The College Football Playoff National Championship between Georgia and Alabama will take place on Jan. 8 at Atlanta’s new Mercedes-Benz Stadium.
The Bulldogs will be the seventh team to play in an official national title game in their home state since the dawn of the BCS era in the late 1990s. That’s in addition to a couple of teams who have played de-facto title games within their own borders.
Here’s how teams in UGA’s situation have done.
College football didn’t have official national championship games until the dawn of the BCS era in 1998. Since then, these seasons featured finalists playing in their home states:
- 2000: Florida State lost to Oklahoma at Miami’s Pro Player Stadium, 13-2.
- 2003: LSU beat Oklahoma at New Orleans’ Superdome, 21-14.
- 2005: USC lost to Texas at Pasadena’s Rose Bowl, 41-38.
- 2007: LSU beat Ohio State at the Superdome, 38-24.
- 2008: Florida beat Oklahoma at Miami’s Dolphin Stadium, 24-14. (That’s the same as the Pro Player Stadium mentioned above. The same Miami stadium has changed its name 10 times in the last 29 years, an incredible run engineered only to confuse you.)
- 2011: LSU lost to Alabama at the Superdome, 21-0.
Thus, home-state participants are 3-3 in formally recognized national championship games.
There are a bunch of similar games from before the BCS.
Before the BCS era, there were plenty of bowl games in which teams could have claimed (or did claim) the title, even though there was no official “title game” in those seasons.
For instance, Nebraska played either Miami or Florida State in the Orange Bowl every season from 1991 through 1994. The Huskers lost the first three of those matchups, and both Miami (1991, via the AP Poll) and FSU (1993) claimed national titles after those home-state Orange Bowl wins. Then Nebraska rebounded to beat the Canes in 1995, robbing Miami of another potential national title claim. Instead, the Huskers entered and exited that game ranked No. 1.
Before that, Miami beat Nebraska in the 1984 Orange Bowl, 31-30. Winning that game boosted the Canes from No. 5 in the AP Poll to No. 1.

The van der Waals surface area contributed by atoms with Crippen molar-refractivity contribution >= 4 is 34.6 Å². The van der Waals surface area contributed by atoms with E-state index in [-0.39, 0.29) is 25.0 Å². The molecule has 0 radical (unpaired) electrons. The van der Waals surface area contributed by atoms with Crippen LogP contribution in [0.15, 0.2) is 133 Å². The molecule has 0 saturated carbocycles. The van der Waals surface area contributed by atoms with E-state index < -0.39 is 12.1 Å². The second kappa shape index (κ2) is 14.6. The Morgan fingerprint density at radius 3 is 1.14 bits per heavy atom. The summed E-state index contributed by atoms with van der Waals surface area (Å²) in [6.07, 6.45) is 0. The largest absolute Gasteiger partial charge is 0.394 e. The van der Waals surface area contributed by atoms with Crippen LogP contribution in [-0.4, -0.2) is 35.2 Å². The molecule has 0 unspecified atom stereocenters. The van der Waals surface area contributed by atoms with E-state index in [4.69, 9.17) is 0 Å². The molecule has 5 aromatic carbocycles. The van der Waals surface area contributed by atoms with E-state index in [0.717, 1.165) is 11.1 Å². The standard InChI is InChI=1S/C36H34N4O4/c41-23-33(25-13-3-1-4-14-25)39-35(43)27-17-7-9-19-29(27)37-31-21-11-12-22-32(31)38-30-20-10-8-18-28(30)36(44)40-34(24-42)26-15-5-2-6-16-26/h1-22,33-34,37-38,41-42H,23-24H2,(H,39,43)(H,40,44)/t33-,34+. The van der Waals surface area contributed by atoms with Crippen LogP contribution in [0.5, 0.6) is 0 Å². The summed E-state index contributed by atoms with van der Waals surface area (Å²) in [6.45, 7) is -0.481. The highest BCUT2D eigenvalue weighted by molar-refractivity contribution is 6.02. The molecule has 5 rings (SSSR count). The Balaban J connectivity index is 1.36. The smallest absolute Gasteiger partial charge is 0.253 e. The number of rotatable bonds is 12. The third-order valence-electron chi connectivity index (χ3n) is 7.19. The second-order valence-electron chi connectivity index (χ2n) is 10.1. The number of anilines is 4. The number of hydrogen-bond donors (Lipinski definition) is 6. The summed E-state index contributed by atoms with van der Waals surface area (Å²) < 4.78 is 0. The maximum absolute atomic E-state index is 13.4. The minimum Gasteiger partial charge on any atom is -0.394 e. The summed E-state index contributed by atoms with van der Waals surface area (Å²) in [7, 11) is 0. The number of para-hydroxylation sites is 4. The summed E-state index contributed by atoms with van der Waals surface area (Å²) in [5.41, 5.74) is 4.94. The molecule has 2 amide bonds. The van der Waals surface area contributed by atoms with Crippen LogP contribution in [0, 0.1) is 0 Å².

During the 1963 and 1969 seasons, Texas wrapped up national championships by winning at the Cotton Bowl in Dallas. During the 1959 season, No. 1 LSU beat Clemson in the Sugar Bowl in what amounted to a national championship game for LSU. USC also clinched several national titles in the 1960s and 70s at the Rose Bowl.
Georgia can expect a slight home-field advantage, probably.
UGA is Georgia’s flagship school. Atlanta is the state’s largest city. UGA’s alumni association says it has more than 90,000 alums in the Atlanta area alone.
Atlanta’s kind of the capital city of the entire American South, however, which mean the Tide also have lots of fans there. While Atlanta is 72 miles from Athens, it’s only about 200 from Tuscaloosa. It won’t be a difficult drive for fans of either program, who are scattered all around the region and country.
This won’t be like a game at Sanford Stadium. Tickets for games of this magnitude are split among the schools, corporate partners of the Playoff, and all kinds of stakeholders from around college football. A few more Georgia fans will likely be in the crowd than Tide fans, but it shouldn’t be a drastic difference.
Alabama, of course, has a lot of familiarity with this city.
It has even played on this field this season, in a Week 1 game against then-No. 3 Florida State. At the time, the game was billed as the biggest season opener in college football history. The Tide won that game 24-7.
In fact, Alabama has won a lot of games in Atlanta under Nick Saban.
Since Saban’s arrival in 2007, Bama is 5-1 in SEC Championship Games, all at the recently imploded Georgia Dome. The Tide won the Peach Bowl Playoff semifinal against Washington last season, as well as five season kickoff games in Atlanta: this year against FSU, and against Clemson in 2008, Virginia Tech in 2009, Virginia Tech again in 2013, and West Virginia in 2014.
All told, that’s an 11-1 record for Alabama under Saban in Atlanta.
You’ve likely seen it by now, but the field will be bonkers.
Mercedes-Benz Stadium is the latest spaceship-like venue to host the Playoff, following up recent hosts JerryWorld in Arlington, Texas, and University of Phoenix Stadium in Glendale, Arizona. You can take a tour around the place here. A defining feature is this donut-shaped video board that encircles the upper reaches of the building:
The stadium seats about 75,000. It has 1,800 wireless access points, which means the WiFi at the stadium is probably more reliable than the WiFi you have in your house. This is what it looks like when it’s packed with college football fans:
The College Football National Championship will be the fourth huge college game of the year to be held at the Falcons’ stadium. The others were that Bama-FSU opener, the SEC title game featuring Auburn and UGA, and the Auburn-UCF Peach Bowl. The previous three were a ton of fun. This one should be even better.